Dance is a beautiful combination of exercise and art. It’s a relatively safe sport as many of the serious, traumatic injuries we see with other sports rarely occur in dancers. What we do see in dance, however, is overuse injuries from hours upon hours of repetitive extreme motion at the joints.
Snapping and popping at the front of the hip is extremely common in dancers, especially with ballet dancers. In one study of 87 elite ballet dancers, 91% of the dancers reported snapping to the front of the hip with 50% of them having it in both hips. The fancy medical term for this is “coxa saltans interna,” but it’s commonly referred to as internal snapping hip.
Internal snapping hip occurs when the large hip flexor muscle at the front of the hip gets tight and it snaps over a bone in the front of the hip (most commonly the femoral head). It usually occurs when the hip is flexed (bringing the hip and knee up towards the chest) followed by extending the hip (bringing the hip and knee straight). It will usually make a “clunking” sound that can actually be heard by others.
Dancers are known to have larger hip flexor muscles than the general population due to the large amount of repetitive hip flexion required. This increase in size – as well as tightness – are what can lead to the hip flexor snapping.
In most cases, snapping hip is safe and doesn’t require formal treatment if the dancer has no symptoms.
In the study of the elite ballet dancers, only 58% of those with snapping hip had pain. However, if there is pain associated with the snapping, then this should be evaluated.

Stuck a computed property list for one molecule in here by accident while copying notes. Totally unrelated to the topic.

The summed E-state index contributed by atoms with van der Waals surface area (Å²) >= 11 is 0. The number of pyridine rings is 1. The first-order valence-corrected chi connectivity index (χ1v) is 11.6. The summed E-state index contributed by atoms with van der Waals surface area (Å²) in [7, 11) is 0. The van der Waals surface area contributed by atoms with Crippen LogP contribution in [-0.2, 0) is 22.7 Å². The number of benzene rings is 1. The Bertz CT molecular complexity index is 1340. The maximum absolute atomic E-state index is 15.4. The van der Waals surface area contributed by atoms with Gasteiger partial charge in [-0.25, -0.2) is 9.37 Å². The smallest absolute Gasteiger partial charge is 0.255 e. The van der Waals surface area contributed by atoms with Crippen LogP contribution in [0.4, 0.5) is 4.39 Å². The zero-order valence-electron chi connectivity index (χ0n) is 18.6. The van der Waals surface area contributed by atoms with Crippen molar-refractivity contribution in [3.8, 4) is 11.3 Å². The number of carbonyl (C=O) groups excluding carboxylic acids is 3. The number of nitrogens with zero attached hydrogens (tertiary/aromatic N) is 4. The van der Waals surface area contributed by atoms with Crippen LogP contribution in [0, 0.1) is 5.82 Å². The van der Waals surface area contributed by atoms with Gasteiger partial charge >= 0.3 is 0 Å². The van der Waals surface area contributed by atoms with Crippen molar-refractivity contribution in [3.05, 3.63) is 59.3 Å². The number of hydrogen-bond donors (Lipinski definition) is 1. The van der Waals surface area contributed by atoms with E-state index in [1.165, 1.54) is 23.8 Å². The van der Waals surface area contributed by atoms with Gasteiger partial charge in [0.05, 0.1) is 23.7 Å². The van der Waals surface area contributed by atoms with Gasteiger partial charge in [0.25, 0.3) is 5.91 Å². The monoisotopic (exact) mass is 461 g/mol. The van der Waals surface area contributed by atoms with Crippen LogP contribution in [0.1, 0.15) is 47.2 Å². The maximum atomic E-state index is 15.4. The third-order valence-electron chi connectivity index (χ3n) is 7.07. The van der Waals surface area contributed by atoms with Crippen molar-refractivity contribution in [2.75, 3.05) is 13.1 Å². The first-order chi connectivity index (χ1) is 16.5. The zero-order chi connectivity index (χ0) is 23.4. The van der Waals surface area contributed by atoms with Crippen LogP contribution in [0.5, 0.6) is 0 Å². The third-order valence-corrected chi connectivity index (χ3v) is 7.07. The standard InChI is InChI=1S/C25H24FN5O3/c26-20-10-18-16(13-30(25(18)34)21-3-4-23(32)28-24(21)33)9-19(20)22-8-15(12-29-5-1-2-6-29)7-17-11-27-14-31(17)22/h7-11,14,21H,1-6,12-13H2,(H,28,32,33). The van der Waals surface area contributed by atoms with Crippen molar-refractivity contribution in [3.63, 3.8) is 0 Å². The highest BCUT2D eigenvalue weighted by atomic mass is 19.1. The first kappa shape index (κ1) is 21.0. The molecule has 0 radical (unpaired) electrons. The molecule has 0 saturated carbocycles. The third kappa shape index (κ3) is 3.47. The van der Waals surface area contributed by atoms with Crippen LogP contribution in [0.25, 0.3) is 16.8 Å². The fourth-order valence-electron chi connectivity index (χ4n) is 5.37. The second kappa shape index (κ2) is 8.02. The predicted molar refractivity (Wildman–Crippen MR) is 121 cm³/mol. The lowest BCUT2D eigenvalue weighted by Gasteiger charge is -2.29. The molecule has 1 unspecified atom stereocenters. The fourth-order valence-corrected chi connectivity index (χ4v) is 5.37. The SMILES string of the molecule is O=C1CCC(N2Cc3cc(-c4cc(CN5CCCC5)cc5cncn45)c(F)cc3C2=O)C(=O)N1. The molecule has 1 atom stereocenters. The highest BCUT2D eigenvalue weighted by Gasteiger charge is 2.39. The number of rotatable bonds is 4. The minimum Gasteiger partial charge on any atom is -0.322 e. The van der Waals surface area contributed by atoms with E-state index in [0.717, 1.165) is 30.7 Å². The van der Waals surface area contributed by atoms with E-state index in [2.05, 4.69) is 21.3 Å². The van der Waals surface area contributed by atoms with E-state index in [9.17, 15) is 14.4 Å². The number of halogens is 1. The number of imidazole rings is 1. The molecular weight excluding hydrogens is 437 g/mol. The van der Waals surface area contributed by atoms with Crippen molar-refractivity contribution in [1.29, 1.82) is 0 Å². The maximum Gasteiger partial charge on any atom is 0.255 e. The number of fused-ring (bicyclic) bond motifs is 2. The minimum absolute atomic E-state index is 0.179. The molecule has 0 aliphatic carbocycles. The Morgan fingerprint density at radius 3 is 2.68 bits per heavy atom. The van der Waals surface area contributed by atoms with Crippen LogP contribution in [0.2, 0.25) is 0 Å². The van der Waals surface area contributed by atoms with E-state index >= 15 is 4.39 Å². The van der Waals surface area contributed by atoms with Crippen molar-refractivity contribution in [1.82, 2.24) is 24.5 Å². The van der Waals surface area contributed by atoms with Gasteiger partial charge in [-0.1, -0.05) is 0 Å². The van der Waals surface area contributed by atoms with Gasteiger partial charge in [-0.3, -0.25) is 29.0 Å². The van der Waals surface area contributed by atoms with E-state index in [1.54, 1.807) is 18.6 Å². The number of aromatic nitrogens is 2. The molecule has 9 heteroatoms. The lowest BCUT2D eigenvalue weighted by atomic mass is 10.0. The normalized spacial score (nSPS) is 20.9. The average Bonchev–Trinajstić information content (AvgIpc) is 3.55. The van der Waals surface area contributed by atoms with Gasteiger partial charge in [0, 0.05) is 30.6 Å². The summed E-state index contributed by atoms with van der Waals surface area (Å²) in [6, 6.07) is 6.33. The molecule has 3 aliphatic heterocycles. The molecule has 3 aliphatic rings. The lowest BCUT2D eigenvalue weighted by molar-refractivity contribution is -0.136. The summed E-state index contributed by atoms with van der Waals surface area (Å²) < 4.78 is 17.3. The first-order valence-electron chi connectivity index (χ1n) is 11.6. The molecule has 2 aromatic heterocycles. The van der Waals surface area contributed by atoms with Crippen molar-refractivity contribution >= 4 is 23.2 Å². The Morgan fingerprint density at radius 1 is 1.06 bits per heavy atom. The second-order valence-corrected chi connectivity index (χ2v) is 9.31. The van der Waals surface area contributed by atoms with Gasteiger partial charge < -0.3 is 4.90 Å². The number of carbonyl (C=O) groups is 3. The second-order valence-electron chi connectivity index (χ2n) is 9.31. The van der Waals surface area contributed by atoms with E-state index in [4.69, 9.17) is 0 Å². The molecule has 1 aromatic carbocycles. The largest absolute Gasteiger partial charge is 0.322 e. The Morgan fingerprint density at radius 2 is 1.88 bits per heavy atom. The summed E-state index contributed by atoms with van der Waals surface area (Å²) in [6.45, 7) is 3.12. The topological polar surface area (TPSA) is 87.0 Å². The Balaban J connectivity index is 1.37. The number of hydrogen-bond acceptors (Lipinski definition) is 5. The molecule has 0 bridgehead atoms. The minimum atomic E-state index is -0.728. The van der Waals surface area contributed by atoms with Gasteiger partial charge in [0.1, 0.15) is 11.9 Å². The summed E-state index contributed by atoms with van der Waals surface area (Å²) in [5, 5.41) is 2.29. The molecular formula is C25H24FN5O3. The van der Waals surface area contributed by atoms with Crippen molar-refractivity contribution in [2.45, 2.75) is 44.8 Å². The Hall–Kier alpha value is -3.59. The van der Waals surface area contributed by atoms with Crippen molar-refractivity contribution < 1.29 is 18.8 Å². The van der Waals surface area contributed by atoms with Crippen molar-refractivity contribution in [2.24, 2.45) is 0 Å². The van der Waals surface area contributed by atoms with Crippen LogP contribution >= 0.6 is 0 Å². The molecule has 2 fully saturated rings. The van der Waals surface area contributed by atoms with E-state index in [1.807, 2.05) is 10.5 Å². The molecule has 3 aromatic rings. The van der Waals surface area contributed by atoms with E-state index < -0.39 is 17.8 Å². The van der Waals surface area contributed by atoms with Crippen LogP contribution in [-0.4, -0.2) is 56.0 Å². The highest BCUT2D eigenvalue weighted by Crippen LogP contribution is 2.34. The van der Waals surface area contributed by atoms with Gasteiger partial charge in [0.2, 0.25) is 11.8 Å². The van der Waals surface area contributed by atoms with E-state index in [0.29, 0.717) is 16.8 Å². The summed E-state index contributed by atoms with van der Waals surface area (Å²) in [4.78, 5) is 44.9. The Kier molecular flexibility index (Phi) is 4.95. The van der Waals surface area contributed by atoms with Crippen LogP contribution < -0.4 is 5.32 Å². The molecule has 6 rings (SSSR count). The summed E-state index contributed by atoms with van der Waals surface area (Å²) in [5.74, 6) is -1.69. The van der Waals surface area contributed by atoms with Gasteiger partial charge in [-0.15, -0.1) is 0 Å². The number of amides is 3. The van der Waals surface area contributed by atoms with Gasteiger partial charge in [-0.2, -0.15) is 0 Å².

In treating painful internal snapping hip, the first thing that must be tried is rest from dance until there is no pain at the front of the hip. You should also use ice, heat, massage and stretching during this period of rest.
An occasional over-the-counter anti-inflammatory pill can be helpful as well. If these fail to resolve the pain, then formal physical therapy that focuses on stretching of the hip flexors and strengthening of the supporting muscles can be very successful.
In some locations, there are specialized dance therapists that can be extremely beneficial. Occasionally, an injection may be required to calm down chronic inflammation around the hip tendon.
Rarely, when these conservative treatments fail, an X-ray and MRI may be ordered. The physician who orders these is looking for evidence of hip impingement and/or a labral tear. Those found to have hip impingement and/or labral tear may benefit from surgery by someone trained in hip arthroscopy.
Most dancers, however, don’t need surgical treatment for hip pain.
If you’re a dancer or your child is a dancer and has painful snapping hip, call Akron Children’s Hospital at 330-543-3500 and request to see one of our dance specialists.